December 13, 2006 - Fall burning accomplishments
During the months of October and November, Klamath Basin's fire crews applied prescribed fire to more than 1,120 acres of refuge lands. Fire is utilized on wildlife refuges to reduce hazardous accumulations of vegetation, remove vegetative debris from farming operations, control invasive weeds and aid in preparing grounds for maintenance and infrastructure projects. The various burns were conducted intermittently as weather permitted at Bear Valley, Lower Klamath, Tule Lake and Klamath Marsh National Wildlife Refuges.
The burns at Bear Valley are part of an on going hazardous fuels reduction effort implemented in 2002. More than two-thirds of the refuge's lands have experienced some sort of fuels reduction through timber sales, hand thinning and/or slashbusting. One step in the fuels reduction process is further debris removal through prescribed fire. Fire not only reduces the amount of vegetation present, it returns nutrients and key growth elements to the soil, in turn encouraging new, healthy growth. Fire also helps establish a diversity in the type, amount and size of habitat available to Bear Valley's seasonal inhabitants, such as bald eagles. In all, fire managers treated over 200 acres in different sections of the refuge. Additional burns are planned for 2007.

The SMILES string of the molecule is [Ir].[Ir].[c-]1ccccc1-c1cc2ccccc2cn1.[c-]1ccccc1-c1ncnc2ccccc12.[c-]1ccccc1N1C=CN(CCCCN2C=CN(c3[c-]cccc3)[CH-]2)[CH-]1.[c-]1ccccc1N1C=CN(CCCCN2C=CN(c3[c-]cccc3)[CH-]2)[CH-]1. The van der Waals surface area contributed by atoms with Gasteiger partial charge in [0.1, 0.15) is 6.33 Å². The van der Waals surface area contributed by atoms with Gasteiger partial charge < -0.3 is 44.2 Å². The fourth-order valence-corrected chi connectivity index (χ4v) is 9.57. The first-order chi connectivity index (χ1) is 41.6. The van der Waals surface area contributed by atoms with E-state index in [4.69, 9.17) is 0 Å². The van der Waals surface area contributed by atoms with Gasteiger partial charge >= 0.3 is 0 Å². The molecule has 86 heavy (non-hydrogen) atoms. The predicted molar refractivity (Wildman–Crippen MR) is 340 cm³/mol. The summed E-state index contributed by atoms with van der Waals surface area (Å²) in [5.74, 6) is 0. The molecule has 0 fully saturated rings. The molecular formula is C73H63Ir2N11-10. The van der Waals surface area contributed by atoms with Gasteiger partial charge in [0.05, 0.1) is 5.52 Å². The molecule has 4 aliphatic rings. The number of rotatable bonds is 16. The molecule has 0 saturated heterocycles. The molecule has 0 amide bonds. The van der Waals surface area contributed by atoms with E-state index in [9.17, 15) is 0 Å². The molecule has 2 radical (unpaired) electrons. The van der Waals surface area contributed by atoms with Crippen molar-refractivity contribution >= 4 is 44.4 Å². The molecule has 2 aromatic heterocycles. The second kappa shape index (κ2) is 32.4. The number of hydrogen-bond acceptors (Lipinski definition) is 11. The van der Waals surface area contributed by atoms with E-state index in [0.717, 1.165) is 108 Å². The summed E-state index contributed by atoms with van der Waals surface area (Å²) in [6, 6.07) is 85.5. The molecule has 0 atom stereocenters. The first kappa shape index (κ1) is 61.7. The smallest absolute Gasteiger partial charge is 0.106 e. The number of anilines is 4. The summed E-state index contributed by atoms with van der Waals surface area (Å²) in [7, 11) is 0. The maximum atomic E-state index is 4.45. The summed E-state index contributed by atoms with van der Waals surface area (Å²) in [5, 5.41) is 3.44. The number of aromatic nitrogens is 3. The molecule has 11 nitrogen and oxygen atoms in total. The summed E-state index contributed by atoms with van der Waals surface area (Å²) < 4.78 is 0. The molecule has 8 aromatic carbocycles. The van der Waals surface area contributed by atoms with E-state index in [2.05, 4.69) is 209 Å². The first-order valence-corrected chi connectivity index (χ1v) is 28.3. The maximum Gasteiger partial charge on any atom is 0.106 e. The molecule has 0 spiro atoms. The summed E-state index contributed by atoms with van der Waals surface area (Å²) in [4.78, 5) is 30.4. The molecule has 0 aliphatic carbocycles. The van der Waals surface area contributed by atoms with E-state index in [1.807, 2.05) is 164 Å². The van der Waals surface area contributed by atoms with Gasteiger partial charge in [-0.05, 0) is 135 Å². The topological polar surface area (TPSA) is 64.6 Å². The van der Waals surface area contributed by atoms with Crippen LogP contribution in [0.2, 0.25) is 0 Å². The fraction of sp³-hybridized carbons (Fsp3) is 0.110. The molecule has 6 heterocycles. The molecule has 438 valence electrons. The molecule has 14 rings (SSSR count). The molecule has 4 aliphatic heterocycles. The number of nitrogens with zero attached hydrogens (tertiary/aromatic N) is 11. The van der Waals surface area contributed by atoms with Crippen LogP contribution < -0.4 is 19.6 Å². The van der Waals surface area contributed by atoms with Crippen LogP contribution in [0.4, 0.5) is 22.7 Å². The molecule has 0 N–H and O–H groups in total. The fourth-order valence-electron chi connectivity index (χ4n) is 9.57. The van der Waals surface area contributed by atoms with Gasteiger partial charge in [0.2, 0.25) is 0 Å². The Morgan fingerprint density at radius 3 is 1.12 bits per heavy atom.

On Lower Klamath and Tule Lake refuges, fire was used this past fall to prepare harvested farm fields for winter flooding and maintenance project preparation. Fields are seasonally flooded, providing resting areas for migrating waterfowl and hunting opportunities for sportsmen. Fire aids in removing vegetative debris from those fields and prepares the grounds for planting next season. Fire is also used to remove weeds and overgrown vegetation in the path of equipment building dikes and levies for new flood fallow units (large swaths of farmland are flooded to provide seasonal bird habitat all the while returning organic nutrients to those fields which will be farmed in the future).
A hand thinning project started in the summer of 2005 to remove thick, overgrown clumps of trees near refuge headquarters was completed with the application of fire to remove debris piles at Klamath Marsh refuge in mid November. The project thinned a small five acre stand of ponderosa pines, re-opening the tree canopy, which in turn provides more light to the forest floor and promotes healthier tree growth by reducing competition. Crews cut and piled trees, which were later burned when safer conditions permitted the use of fire to remove them.
The Division of Fire Management anticipates starting its winter/spring burning efforts as early as January, weather depending. The program generally begins its annual spring leaseland burning as early as the end of February or when burn requests start arriving. March and April are often the busiest in terms of daily burning for farm/planting preparation.